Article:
I had a call a couple of weeks back with a consulting firm that got something wrong when they told me that their research suggested that global sourcing freight costs had not yet dropped to levels reflecting reduced demand and lower oil prices. Nothing could be further from the truth, in fact. The Baltic Dry Index is down nearly 80% from its highs last year. And consider that according to the China Supply Chain Council, Hong Kong container volume was off 23.2% in January, a month that usually sees an "annual cargo rush before the Chinese New Year". But this year, such a rush failed to materialize, "sending out a dire warning". As a result of reduced demand, "some 390 unused container ships are currently anchored mid-water or in harbors around the world, equivalent to around 11pc of the global fleet".
The downturn in volume is creating container traffic jams of sorts: "In Hong Kong, the glut of empty containers is clogging up much-needed space. There is talk that the disused Kai Tak airport in Kowloon Harbor could be used as a temporary home for the empty steel boxes". Closer to home -- at least my home -- The Wall Street Journal reports on the last mile of the global shipping equation, describing how box cars sit idle on tracks in residential neighborhoods, mothballed until further notice. According to the story, "The nation's five largest railroads have put more than 30% of their boxcars -- 206,000 in all -- into storage, according to the Association of American Railroads. Placed end-to-end, the cars would stretch from New York to Salt Lake City". Perhaps in the recession -- and reduced container shipping volumes -- HUD would do well to check into converting some of the rolling stock to temporary housing. After all, with the scrap markets the way they are, you would not get much for disposing of an idled container or boxcar these days. Best to capitalize on the one organization spending money -- government.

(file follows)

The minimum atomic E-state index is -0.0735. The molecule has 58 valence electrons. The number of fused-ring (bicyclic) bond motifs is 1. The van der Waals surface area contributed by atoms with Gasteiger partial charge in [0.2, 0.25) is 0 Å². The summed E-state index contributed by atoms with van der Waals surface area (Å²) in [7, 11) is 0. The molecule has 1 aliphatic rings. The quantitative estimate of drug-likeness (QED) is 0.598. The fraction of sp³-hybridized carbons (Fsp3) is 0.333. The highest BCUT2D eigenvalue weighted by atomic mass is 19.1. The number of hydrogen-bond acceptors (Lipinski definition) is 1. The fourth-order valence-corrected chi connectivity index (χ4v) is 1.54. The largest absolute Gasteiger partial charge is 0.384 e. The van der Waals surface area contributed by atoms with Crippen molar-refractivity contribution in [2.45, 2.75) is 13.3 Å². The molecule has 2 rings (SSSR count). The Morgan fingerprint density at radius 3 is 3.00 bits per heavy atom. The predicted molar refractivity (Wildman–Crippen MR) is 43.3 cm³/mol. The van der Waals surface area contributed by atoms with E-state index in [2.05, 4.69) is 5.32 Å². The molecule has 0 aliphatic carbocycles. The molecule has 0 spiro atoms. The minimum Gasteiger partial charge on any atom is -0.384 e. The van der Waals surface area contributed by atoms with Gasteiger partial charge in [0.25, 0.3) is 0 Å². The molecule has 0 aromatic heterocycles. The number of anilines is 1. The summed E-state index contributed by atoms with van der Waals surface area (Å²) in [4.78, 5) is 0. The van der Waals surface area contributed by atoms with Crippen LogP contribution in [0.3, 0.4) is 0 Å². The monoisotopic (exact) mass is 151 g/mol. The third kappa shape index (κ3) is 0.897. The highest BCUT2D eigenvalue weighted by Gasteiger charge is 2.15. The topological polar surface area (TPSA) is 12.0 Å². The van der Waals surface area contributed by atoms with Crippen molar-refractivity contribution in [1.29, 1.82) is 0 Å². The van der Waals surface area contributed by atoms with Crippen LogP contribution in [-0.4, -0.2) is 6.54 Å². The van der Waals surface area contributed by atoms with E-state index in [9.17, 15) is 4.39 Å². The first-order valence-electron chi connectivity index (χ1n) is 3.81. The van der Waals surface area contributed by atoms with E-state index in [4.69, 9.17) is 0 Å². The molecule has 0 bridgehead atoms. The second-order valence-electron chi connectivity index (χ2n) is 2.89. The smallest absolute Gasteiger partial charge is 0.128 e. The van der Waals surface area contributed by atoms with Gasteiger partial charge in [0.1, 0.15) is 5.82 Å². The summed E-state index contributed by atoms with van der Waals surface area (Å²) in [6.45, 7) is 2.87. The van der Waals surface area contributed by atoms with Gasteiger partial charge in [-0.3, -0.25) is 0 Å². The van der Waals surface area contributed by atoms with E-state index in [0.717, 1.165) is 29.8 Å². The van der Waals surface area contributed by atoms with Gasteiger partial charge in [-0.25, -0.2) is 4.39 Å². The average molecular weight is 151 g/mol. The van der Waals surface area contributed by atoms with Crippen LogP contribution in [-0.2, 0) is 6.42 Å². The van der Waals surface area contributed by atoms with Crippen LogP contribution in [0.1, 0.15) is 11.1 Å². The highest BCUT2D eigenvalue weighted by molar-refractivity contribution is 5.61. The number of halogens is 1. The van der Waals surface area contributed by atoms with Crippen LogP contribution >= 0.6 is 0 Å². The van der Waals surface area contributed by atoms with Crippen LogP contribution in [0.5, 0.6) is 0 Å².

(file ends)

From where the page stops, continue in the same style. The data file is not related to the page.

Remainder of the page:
- Jason Busch